Healthcare organizations already have plenty on their plates when it comes to securing regulated patient health information on their networks. But news out of Albany, New York, last week is a reminder that – in the complex healthcare market – data risk extends far beyond the corporate firewall.
Newkirk Products, an Albany, New York-based company that provides medical ID cards and management services to Blue Cross and Blue Shield plans and other healthcare organizations disclosed that a hack of its network had exposed data on an estimated 3.3 million individuals. The compromised information includes customers’ names, addresses, member ID numbers and information on dependents enrolled on the plan patients’ primary care physicians and the patients’ Medicaid ID numbers, among other information.
Newkirk, which was recently the subject of a $410 million acquisition by Broadridge Financial Solutions, said in a statement that it only discovered the breach in early July, days after the Broadridge deal was closed. The company said that it was working with “third-party forensic investigators” to determine the extent of the breach, but said that it believed the incident began on May 21, 2016, more than a month before it was discovered.
The incident underscores the risk that third party providers – or “business associates” – pose to healthcare providers, which can include a wide range of companies from third party billing firms to medical device makers and electronic health records firms. Since 2013, the Federal HIPAA patient privacy law has required that business associates also be held directly liable for compliance with HIPAA’s Privacy and Security Rules, which cover patient data.
But the incident involving Newkirk – a little known firm that, nevertheless, had access to data on millions of patients – underscores how easily risk can be spread from provider networks to those of business partners.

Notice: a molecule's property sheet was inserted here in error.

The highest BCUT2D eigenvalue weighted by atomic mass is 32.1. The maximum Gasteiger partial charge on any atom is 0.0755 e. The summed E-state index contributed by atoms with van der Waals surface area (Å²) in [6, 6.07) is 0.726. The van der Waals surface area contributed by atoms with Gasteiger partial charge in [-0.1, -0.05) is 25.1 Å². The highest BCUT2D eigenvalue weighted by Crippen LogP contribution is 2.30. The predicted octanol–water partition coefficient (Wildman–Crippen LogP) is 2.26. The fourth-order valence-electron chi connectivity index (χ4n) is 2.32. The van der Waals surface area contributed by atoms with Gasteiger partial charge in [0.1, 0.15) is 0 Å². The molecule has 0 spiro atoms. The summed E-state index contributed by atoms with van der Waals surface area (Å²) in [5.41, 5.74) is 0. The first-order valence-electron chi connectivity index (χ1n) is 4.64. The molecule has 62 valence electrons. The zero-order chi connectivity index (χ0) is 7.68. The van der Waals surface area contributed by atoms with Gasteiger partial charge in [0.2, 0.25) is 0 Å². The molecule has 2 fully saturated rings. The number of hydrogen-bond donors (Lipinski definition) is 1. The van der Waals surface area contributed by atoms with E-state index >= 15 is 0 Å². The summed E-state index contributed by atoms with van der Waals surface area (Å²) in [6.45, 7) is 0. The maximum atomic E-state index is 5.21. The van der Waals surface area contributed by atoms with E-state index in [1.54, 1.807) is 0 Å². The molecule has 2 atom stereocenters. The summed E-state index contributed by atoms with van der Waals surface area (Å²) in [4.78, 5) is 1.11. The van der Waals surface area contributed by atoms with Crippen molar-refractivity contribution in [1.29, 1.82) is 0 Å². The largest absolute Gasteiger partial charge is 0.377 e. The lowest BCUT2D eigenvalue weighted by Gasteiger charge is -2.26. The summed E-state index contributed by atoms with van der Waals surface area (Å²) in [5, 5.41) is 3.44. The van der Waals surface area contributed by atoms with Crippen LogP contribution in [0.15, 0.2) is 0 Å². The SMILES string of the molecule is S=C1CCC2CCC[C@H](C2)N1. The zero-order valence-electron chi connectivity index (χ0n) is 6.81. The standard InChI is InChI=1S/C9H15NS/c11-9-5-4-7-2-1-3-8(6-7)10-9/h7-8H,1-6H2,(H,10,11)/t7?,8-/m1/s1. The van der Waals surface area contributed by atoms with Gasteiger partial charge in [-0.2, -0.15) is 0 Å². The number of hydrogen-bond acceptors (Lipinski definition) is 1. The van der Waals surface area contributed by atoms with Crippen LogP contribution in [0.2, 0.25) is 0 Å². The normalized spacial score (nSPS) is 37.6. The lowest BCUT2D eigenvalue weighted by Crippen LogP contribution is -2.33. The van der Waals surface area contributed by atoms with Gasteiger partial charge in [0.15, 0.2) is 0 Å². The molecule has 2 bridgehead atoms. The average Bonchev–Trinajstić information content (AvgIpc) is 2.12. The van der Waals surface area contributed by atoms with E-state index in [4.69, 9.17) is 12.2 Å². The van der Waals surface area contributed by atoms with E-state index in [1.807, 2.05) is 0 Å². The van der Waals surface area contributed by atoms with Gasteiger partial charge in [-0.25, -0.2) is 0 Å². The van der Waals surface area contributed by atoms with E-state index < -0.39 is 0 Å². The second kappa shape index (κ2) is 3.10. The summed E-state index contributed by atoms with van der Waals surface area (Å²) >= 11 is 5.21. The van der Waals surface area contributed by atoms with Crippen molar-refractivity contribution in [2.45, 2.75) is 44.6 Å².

Healthcare organizations should beware. Advancements like hosted electronic medical record (EMR) systems have been eagerly embraced by healthcare providers, but have also spread the pain for breaches. In just one example, a hack of EMR vendor Bizmatics in late 2015 exposed information on some 170,000 patients and prompted warnings from providers across the country.
More recently, the Department of Health and Human Services’ Office for Civil Rights (OCR) essentially put business associates on notice that it is taking “an aggressive stand on HIPAA enforcement and targeting violations related to security risk assessments and business associate agreements.” OCR has reached resolutions with three providers in recent months to underscore this, including a June 29 settlement that marked the first time that OCR entered into a settlement with a business associate directly. In that, the Catholic Health Care Services of the Archdiocese of Philadelphia (CHCS) agreed to pay a $650,000 settlement and take corrective action for HIPAA violations after the theft of an iPhone compromised the health information of more than 400 nursing home residents.
Healthcare providers need to do a better job policing business associates, HHS said. That includes doing appropriate security risk analysis and management for covered entities and business associates and the creation of a comprehensive risk management plan that covers everywhere electronic Patient Health Information (ePHI) is maintained – including mobile phones, wireless networks, laptops, thumb drives, and cloud storage centers. Covered entities and business associates need to ensure appropriate safeguards are in place for data protection, OCR said.